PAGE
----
Friday, November 17, 2017

Why I shoot RAW and you should too even on a cellphone

Ever since we got the ability to shoot RAW on DSLR’s instead of JPEG’s there was an unnecessary debate among photographers whether to RAW or JPEG. The JPEG shooters called RAW shooters non photographers (because they did not make the photo in camera) and the RAW photographers called them other stuff.

I don’t care for the debate. You can shoot any format but there are real benefits of shooting in RAW even on a cell phone. Before I get there your first question would be - What’s a RAW image? My attempt to explain RAW for your cellphone RAW is a digital negative and that is quite important. Ya right that helps you are thinking. Bear with me it will take some time but it’s worth it. Before that a bit of technical stuff, I promise to keep it short and simple. When you launch your camera app - your cellphone camera captures light information in three channels Red, Blue and Green (Three primary colours). Then this light information goes into your camera application and it processes. Then there is another filter which gets activated - where the camera will try and make the image look as close to reality as it thinks fit. Let's call this the computer JPEG filter. If you are shooting manually then you are creating this filter.

When you see the photo on your phone screen you see it with the JPEG filter. Normally camera manufactures will try to put the default setting as close to reality as possible. This filter at this point will then throw away some light information based on its programming. (Basically, the camera determined that this light information is not important. Don't panic in most cases it’s okay.)

Then you hit the click button on the application and this information is compressed into a small file and stored. When this compression happens some more light information is thrown away. Then you look at the image and think hmm maybe I should add my favourite camera filter on top of this!!! The camera application does this and throws away some more light information. But when you shoot raw, none of the light information is lost. This file is called RAW, because, well it's the RAW light information. Then depending on the camera application, a small settings file may be created along with this RAW file. It will contain information about all the settings the camera applied. When you access this photo in the camera application the app will apply these all the setting and show you the image. Some applications will show you the photo without the filer as well. Alternatively some camera applications will store both a JPEG and a RAW image. The RAW image file usually have an extension called DNG (short for Digital Negative). The file stored also has no loss due to compression. Now you know why RAW is important especially if you like to edit your photos. The more information you have the bigger latitude you have to make edits. If we were to think of this like stitching a cloth. This extra information is like having more cloth material to make something. If you were making a full sleeve shirt and you have only 1.5 m of cloth and a tall person comes for a shirt and you need 2 m…. well it’s not getting made. You may make a beautiful half sleeve shirt but it’s not going to be a full sleeves shirt. But if a normal person came that 1.5 m may be enough. Sometimes you may need more light information in editing and in other cases you may not. But having that extra bit helps.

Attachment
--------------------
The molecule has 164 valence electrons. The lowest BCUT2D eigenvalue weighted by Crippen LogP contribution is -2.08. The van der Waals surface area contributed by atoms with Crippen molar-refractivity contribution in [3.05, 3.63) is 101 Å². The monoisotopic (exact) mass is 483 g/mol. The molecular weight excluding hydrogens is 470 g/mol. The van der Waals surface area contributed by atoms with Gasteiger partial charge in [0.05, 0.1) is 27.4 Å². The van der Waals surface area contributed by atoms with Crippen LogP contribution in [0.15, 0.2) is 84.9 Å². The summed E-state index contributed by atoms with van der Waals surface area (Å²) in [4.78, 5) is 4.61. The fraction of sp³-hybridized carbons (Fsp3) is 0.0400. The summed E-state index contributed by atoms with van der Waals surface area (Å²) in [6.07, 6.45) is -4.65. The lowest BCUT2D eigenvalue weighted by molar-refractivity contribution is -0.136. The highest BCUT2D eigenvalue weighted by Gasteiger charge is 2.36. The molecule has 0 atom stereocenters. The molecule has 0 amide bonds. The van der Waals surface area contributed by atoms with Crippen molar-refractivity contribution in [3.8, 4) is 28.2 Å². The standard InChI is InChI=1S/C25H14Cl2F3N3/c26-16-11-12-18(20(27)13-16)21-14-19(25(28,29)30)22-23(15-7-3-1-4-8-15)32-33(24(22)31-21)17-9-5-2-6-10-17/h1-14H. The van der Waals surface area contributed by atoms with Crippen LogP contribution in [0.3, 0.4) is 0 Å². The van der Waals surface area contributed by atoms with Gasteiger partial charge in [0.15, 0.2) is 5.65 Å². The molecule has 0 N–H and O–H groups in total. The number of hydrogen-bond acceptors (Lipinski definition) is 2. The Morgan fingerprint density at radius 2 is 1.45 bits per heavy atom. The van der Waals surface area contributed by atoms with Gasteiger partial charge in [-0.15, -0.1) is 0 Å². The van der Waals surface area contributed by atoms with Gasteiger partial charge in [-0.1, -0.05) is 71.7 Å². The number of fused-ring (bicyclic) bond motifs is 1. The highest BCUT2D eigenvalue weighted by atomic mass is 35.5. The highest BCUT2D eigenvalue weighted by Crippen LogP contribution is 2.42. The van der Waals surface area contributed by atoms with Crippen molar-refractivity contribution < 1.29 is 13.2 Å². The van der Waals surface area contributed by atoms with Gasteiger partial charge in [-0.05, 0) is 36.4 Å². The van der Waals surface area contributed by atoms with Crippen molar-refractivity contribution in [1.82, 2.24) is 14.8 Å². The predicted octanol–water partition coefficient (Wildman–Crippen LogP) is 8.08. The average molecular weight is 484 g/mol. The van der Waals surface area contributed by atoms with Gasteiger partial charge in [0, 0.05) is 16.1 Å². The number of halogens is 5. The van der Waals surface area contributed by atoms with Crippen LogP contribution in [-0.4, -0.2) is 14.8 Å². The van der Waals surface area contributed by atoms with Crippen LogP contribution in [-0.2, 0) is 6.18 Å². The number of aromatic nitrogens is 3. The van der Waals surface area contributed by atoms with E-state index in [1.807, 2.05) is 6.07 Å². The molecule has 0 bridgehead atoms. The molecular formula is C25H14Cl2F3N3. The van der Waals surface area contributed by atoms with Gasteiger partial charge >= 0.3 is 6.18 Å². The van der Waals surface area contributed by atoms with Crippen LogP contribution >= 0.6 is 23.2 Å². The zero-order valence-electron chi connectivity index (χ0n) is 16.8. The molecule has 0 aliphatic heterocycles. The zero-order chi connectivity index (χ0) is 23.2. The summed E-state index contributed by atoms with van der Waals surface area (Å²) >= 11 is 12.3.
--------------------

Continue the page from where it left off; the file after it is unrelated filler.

Here is the down side - there is a cost. Just like keeping 2 m of cloth means more space and more weight RAW files are significantly bigger than JPEG’s. If your phone has limited space then you are going to run out of space very fast compared to shooting with JPEG. So what does the difference look like in real life? Here’s an example below are

The image below was made using a cellphone camera. This is close to what the camera captured.

 Then I pulled this photo into my editing application Lightroom desktop. You can use Snapseed or Lightroom on the cellphone for this kind of work and the RAW image looked like this. It will look washed out


You can see what from the above image that your camera is adding some filter even before you see the image. Then I carried out some edits and it ended up looking like what you see below which is closer to what I saw with my eyes. In fact if you see the background as white in the image below but the in the first image the background is a bit grey. When I tried to get to this image when I clicked it I lost a bit of detail in the earrings.
If I had clicked the image in black and white also with the RAW settings I could have created the above image as black and white is a filter. If fact I can make two different looking Black and White images based on the way I edit.


I personally shoot only RAW even on my phone... well except when I run out of space which is quite common. Let me know what you guys think about RAW and how you would use it by adding you comments below.







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